RTD Refuses to Release Report on Fare Losses

Times Staff Writer

Despite pressure from the Los Angeles County Board of Supervisors, Southern California Rapid Transit District officials refused Tuesday to release a confidential report that describes security problems and management failures in the transit agency’s handling of bus fares.

The standoff between the two governmental bodies, which have feuded in the past, came after the supervisors accused the transit agency of trying to suppress the report.

The report, disclosed last week in The Times, indicated that the district suffered an annual loss of $200,000 in interest through lack of timely deposits and may have suffered even higher financial losses through “casual pilferage and organized theft.”

One transit director estimated the losses at $2 million annually.


RTD Inspector General Ernest Fuentes, who commissioned the study, said copies were never given to transit directors after the report was completed in May. When the Board of Supervisors asked Tuesday to see the report, Fuentes told them that RTD General Manager Alan F. Pegg had ordered him not to release it.

“To me, that’s reprehensible and irresponsible,” said Supervisor Mike Antonovich. He charged that the RTD’s resistance was undermining public confidence in the transit agency.

Action Called Illegal

Supervisor Pete Schabarum, a frequent critic of the RTD, also demanded to view the report, which he called a public document.


“The general manager has clearly rat-holed and buried this report, which I think is clearly in violation of the public records act,” Schabarum said.

While Pegg was in San Francisco attending a meeting of transit officials, Fuentes told the board he could not release the report until “late January or early February"--or the time when new electronic fare boxes are expected to be installed in all 2,600 RTD buses.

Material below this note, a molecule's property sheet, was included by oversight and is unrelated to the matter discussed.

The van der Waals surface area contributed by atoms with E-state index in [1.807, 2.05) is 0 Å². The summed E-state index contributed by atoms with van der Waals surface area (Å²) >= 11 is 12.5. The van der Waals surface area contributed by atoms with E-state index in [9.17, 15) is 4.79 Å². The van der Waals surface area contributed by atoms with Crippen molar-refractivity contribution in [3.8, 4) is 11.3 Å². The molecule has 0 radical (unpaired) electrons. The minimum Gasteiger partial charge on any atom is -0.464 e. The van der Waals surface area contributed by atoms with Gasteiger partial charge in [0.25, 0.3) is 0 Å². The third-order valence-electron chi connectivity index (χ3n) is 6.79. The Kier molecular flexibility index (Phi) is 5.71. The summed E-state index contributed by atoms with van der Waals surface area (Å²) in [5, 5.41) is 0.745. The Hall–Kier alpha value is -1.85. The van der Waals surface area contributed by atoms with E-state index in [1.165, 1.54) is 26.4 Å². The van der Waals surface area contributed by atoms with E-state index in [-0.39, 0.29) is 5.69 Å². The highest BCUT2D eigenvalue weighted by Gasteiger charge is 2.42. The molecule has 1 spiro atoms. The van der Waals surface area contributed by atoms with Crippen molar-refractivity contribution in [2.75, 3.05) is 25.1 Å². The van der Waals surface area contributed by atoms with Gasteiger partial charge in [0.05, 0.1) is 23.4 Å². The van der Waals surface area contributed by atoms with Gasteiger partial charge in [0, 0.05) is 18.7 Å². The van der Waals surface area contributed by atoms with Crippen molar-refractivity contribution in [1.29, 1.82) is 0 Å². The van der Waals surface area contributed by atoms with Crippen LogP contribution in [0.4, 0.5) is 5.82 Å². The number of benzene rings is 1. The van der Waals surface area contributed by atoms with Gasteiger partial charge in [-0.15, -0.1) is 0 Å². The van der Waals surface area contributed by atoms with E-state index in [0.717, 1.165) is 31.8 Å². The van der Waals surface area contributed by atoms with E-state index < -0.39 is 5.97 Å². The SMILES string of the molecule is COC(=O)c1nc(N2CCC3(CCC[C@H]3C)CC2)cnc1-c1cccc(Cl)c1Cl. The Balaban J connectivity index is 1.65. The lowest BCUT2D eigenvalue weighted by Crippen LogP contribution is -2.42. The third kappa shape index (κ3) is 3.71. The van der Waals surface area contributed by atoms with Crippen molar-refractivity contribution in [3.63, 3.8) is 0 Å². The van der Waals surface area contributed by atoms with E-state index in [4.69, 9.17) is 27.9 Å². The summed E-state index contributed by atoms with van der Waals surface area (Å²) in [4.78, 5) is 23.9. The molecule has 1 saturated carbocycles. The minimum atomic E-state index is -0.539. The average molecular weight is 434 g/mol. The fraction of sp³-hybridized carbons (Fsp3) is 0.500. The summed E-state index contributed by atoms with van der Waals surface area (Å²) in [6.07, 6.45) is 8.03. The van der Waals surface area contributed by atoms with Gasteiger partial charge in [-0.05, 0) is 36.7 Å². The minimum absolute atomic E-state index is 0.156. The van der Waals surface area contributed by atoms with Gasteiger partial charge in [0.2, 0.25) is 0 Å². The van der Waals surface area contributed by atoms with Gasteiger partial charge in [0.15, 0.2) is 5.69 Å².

Transit officials are hoping that the new fare boxes will streamline the district’s present system and correct many problems.

In the meantime, Fuentes said, there is also a security reason behind the district’s refusal to release the report. Fuentes warned that the report’s descriptions of how the money is collected and counted should not be made known outside the agency.


However, only Supervisor Ed Edelman, a staunch supporter of the transit agency, defended the RTD’s position.

By late Tuesday, Suzanne Gifford, the district’s top lawyer, said she will review the report to determine whether the document or part of it can be released to the public.

The study, which was conducted by the consulting firm of Peat Marwick Main & Co., covered a period from mid-January to March, 1988, and found that the RTD had a fare box collection system “over which there are virtually no financial controls or checkpoints.”

The report also concluded that there is “a general lack of accountability over such (cash) transactions” in the district’s fare box collections. In addition, the study said $200,000 in interest payments are lost each year because of delays in processing cash revenues from bus fare boxes.


High Loss Estimate

Although the report did not specify a dollar amount in losses, sources close to the situation told The Times earlier that the RTD has actually suffered “a multimillion-dollar loss” annually from theft and missing fare box revenues.

RTD Director Nikolas Patsaouras also said that district officials estimated the losses at $2 million a year. However, Patsaouras and other district officials argue that the new fare box equipment and tighter security controls will solve much of the problem.

Under the present system, drivers are asked to observe the amount of money that is placed into fare boxes and then drop the money into a “vault” at the bottom of the box with a simple lever.


The vaults or steel boxes are then removed by the use of a special key, placed on board vault carts and later taken to cash-sorting facilities, where the money is counted and processed. The Peat Marwick report concluded that the RTD should beef up controls over fare box procedures as well as security at its cash-counting locations.